I once watched a tennis match in a park where each player‘s goal was to smash the ball back to the other side of the net.
I once watched an air hockey game in a bar where each player aggressively guarded his own goal and then rifled the puck back toward the other player’s goal.
I once watched Olympic beach volleyball where swimsuit-clad Olympians scrambled to make sure the ball didn’t touch the sand on their side of the net before volleying it back to the other side.
I once watched a management team where members worked just hard enough to smash, rifle or volley a problem, question or issue to another member of the team.
It all started when I asked a customer service representative why an order was late. That representative explained that it wasn’t his fault that the machine operator didn’t run the parts. So I walked out to the floor and asked the machine operator, who told me that Inventory Control couldn’t find the parts when he needed to run them. Of course, it wasn’t Inventory Control’s fault either. Inventory Control pointed out that receiving dock personnel had put the order in the wrong location. So I confronted the receiveing dock personnel, who informed me that the order was in the wrong spot because Customer Service had entered it incorrectly, so, of course, it wasn’t the receiving dock’s fault that the order was late.
Who’s to Blame?
There we had it: a perfect circle of blame wherein each and every person had a logical explanation for why the order being late wasn’t their fault, until I literally had circled back to where I had started. It would almost be comical—me, the naïve child opening up a matryoshka doll only to find another matryoshka doll inside that itself contained yet another matryoshka doll—if it were not for the fact that totally ignored by this perfect circle of blame was a valued customer who didn’t have his parts.
That company had a Blame Game culture where everyone had an alibi and team members put in just enough effort to make sure that they could avoid culpability in the event that something went wrong. It was as if each team member considered his job done so long as he could push the issue just far enough along that someone else could be blamed.
The Blame Game plays out in myriad ways. From time to time we hear a supervisor blame a shopfloor associate for not carrying out a task. “I told him to do it,” the supervisor says. As if telling someone once, never checking up and never validating that the request was carried out is somehow acceptable leadership. Who among us remembers everything we are asked or told to do?
Another form of the game is Blame the Blamer. This is the one where a team member responds to criticism by turning the tables on the blamer. The operations manager blames slow sales on the account executive, who in turn explains that he could spend more time selling if he were not so busy meeting with customers to smooth out quality issues created by the operations manager. And around it goes.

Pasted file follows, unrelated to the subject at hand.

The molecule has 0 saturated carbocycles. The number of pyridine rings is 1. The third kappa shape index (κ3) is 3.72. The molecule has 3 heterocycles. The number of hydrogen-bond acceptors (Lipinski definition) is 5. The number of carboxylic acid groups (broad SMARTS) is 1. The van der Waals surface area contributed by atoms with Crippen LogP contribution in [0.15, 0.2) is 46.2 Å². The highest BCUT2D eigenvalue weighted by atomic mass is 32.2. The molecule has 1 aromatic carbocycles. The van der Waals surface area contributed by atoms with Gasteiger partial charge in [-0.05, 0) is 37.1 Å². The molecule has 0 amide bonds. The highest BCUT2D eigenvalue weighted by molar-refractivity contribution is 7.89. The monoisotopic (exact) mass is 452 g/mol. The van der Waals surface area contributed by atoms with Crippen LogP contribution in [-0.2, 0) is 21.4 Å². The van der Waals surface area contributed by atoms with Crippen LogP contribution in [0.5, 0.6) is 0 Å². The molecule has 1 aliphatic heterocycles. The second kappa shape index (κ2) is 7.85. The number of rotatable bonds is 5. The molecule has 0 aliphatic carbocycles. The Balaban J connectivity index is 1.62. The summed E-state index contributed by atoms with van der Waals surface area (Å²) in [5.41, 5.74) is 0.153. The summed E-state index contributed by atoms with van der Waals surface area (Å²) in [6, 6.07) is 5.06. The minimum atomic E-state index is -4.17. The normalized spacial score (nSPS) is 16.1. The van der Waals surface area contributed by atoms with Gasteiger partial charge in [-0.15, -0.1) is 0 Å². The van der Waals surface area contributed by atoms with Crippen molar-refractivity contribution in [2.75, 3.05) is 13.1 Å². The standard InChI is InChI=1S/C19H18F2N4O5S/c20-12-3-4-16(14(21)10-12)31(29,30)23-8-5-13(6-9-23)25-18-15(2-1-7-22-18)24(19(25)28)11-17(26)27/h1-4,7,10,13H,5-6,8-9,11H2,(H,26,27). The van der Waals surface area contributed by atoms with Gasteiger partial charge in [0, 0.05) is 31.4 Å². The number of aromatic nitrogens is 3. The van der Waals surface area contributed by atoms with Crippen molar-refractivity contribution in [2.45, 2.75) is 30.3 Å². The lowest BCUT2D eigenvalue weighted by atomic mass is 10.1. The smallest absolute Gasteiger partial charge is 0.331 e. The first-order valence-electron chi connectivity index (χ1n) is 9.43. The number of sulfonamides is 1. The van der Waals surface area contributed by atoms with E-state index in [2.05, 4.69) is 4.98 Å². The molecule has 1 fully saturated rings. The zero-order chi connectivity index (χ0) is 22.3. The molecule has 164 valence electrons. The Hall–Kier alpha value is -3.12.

Then there’s the tactic of blaming the one thing we don’t control or the one thing we can’t change. I did some advisory work for a family-owned business whose employees blamed just about every problem on the owner’s son. I interviewed the son and was baffled. The kid was no rocket scientist, but neither was he a fool. How could everything be his fault? Then it dawned on me: The owner wasn’t going to fire his own son, so as long as the team could rationalize an explanation for how the son caused the problem, they took themselves off the hook.
The one that grates on me the most is the version of the game in which the customer gets blamed. The parts aren’t to specifications because the specifications are too tight, or the order would not have been late if the customer had just planned ahead and started manufacturing the parts sooner. What?
Sadly, many companies have a Blame Game culture where the goal each day is to go home believing that whatever bad stuff happened was someone else’s fault.
What to Do?
The fix starts at the top. Like so many aspects of business culture, the Blame Game culture is created directly or indirectly by the leader. When something goes wrong, does the leader seek to identify and pillory the guilty, thereby creating an environment where people just try to stay out of traffic, or is the focus placed on solving the problem?
Take responsibility for everything. I recall a board member who accused me of being too quick to take the responsibility for the shortcomings of my team. I had to explain to him that the shortcomings of my team were still, one way or another, my shortcomings. After all, I was the one who chose the team. When the leader ultimately owns the organization’s problems, the team members follow the example and responsibility becomes part of the culture.
Clear the air. Early in my career, when one employee pointed the finger at another, the CEO for whom we worked brought them both into the room with him to iron things out. Blaming an individual in the absence of the blamed was strictly forbidden. Fascinating how less likely one is to point the finger when the person to whom we’re assigning the blame is sitting right across the table.
Focus on the customer. Finally, a Blame Game company is one that doesn’t spend enough time talking about its customers. When we bring every issue back to how it affects the customer, regardless of who is to blame, we quickly get past the finger pointing and on to solutions.